10 deaths in 26 hours amid growing overdose epidemic in Ohio

FILE PHOTO: Plastic bags of Fentanyl are displayed on a table at the U.S. Customs and Border Protection area at OHare International Airport in Chicago in this Nov. 29, 2017, file photo.PlayJoshua Lott/Reuters
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Medical officials in Ohio said at least 10 people just died from drug overdoses in only 26 hours, calling it an "unusually high number" for the area in a such a short period of time.

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The Franklin County Coroner's Office on Sunday reported a surge in overdose deaths and warned residents that they could be fentanyl-related.

"As of about 10am this morning we have had 10 people die of overdoses in about 26 hours. This is an unusually high number for our county in this period of time," the office said in a statement Sunday. "At this time we know fentanyl can be mixed in to cocaine and methamphetamine. These can be deadly combinations for those who are using."

FILE PHOTO: Plastic bags of Fentanyl are displayed on a table at the U.S. Customs and Border Protection area at OHare International Airport in Chicago in this Nov. 29, 2017, file photo. Joshua Lott/Reuters
FILE Plastic bags of Fentanyl are displayed on a table at the U.S. Customs and Border Protection area at O'Hare International Airport in Chicago in this Nov. 29, 2017, file photo.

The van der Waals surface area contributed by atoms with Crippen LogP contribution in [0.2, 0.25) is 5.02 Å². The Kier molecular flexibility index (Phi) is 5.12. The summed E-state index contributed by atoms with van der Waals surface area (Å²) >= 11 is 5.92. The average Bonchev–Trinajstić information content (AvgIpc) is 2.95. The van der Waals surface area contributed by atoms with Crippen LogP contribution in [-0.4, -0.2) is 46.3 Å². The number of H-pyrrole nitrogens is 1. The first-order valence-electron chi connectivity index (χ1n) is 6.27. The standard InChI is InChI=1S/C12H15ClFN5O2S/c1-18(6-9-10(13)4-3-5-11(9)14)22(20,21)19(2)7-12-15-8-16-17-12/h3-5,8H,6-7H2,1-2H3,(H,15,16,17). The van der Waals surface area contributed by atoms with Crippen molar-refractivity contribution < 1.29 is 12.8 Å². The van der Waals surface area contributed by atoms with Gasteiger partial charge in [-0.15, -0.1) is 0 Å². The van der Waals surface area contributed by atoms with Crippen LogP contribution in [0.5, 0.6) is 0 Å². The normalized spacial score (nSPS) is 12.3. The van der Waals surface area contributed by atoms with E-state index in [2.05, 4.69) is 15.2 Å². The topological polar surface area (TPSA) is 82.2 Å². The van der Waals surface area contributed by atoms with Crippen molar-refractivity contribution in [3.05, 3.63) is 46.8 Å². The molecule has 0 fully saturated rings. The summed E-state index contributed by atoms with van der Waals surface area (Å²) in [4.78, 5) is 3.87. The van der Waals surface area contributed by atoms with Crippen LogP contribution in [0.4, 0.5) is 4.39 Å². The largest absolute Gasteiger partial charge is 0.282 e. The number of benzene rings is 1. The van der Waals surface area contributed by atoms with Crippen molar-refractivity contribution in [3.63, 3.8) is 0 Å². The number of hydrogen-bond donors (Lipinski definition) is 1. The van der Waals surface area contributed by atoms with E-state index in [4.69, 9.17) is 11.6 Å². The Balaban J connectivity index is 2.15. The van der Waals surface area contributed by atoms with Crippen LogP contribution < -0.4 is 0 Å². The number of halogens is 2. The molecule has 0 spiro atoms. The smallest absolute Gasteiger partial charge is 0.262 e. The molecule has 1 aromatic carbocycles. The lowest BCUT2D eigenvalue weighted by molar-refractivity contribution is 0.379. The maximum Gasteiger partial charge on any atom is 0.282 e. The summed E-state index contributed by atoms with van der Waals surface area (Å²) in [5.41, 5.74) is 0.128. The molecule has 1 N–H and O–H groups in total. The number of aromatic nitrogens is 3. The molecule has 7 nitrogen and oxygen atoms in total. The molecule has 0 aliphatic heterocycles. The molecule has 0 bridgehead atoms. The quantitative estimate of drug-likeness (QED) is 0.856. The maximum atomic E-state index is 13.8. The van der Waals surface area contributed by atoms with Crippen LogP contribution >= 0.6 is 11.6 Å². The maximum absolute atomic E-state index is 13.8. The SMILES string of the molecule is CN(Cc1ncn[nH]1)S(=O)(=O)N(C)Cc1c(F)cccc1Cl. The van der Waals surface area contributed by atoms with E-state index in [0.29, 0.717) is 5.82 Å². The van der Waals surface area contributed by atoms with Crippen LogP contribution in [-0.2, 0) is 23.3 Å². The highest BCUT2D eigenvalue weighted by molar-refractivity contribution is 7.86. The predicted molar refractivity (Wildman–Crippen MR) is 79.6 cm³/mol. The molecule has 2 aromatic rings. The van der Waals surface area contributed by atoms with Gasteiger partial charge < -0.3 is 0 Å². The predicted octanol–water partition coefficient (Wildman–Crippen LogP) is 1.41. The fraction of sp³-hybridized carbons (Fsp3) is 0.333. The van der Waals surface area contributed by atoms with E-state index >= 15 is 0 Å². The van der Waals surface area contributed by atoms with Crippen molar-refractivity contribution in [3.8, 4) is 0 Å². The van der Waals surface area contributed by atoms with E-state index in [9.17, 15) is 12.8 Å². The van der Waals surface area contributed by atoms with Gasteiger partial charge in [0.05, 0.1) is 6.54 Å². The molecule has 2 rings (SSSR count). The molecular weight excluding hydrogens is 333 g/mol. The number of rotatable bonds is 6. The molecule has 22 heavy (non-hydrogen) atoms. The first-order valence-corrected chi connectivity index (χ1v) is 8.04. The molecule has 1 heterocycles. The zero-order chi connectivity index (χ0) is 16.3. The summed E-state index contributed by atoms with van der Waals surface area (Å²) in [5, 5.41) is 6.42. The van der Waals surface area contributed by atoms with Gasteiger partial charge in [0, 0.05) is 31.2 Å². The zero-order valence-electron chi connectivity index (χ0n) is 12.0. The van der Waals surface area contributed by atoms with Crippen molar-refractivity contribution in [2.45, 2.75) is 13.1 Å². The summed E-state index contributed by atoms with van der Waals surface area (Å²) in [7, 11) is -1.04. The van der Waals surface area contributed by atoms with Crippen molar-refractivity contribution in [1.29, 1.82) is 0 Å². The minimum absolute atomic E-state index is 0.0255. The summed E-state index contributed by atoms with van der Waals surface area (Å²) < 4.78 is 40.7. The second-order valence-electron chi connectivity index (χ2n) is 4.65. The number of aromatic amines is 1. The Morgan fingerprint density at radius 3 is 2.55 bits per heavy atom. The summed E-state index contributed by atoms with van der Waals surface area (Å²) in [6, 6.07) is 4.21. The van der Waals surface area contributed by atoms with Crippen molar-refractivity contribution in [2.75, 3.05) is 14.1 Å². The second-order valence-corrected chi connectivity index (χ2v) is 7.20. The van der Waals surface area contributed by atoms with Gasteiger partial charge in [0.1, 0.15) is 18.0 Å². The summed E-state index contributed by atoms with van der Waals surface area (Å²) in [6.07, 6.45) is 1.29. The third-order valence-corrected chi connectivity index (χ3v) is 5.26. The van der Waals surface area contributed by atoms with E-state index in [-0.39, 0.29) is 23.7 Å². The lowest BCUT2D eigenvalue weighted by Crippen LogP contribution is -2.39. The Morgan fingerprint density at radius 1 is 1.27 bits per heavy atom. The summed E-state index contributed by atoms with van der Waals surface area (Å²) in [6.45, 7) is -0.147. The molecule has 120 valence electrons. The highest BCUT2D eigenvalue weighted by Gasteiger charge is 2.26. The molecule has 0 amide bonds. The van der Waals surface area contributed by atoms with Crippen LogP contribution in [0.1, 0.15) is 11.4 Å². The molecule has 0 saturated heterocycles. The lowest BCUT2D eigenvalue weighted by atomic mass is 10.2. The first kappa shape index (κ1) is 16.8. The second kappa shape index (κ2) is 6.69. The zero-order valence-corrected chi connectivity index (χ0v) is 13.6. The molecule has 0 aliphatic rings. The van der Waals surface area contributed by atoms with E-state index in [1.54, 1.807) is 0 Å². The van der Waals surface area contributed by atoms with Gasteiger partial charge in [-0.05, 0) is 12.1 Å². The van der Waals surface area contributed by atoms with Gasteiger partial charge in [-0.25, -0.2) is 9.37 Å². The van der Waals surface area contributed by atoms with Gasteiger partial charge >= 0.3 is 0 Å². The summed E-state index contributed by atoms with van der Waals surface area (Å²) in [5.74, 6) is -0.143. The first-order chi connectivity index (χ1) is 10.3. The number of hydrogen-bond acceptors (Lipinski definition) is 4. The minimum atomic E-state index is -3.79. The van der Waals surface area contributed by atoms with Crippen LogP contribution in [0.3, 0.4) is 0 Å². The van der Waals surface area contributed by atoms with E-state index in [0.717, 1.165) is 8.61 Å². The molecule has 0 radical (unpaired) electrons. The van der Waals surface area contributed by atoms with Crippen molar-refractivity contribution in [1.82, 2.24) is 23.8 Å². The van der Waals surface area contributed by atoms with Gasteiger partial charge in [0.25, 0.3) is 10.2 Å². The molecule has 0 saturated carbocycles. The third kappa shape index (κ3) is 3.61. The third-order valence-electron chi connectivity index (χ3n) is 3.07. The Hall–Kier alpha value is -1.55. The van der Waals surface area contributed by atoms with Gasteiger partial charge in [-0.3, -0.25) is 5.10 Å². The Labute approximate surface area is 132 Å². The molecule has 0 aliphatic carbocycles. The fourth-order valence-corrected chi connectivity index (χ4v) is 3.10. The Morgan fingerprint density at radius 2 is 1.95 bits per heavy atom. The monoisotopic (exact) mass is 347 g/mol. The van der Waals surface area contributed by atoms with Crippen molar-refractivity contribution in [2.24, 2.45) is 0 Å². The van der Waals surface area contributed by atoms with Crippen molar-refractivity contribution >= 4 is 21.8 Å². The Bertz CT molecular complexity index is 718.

Last month, the office issued an alert saying six county residents had died from overdoses in less than 24 hours. That news came just weeks after the office announced that nine people had suffered fatal overdoses in a two-day period in July.

Ohio has been one of the hardest-hit states by the nation's growing opioid and fentanyl epidemics.

The state saw an increase of more than a 500 fentanyl encounters -- police samples testing positive for the drug -- from 2014 to 2015, the latest data available from the U.S. Centers for Disease Control and Prevention. Only three other states -- Pennsylvania, Massachusetts and New Hampshire -- saw similar increases.

In its statement on Sunday, the Franklin County Coroner's Office said residents with family or friends that might be at risk for overdoses should have Naloxone, the emergency overdose reversal drug, on hand as a precaution.

In addition, the office urged at-risk residents to purchase fentanyl testing strips to look for fentanyl in substances before using them.

"I urge friends and family of those who use to make sure you are armed with Naloxone," the statement said. "Those who use should also test before using with fentanyl testing strips."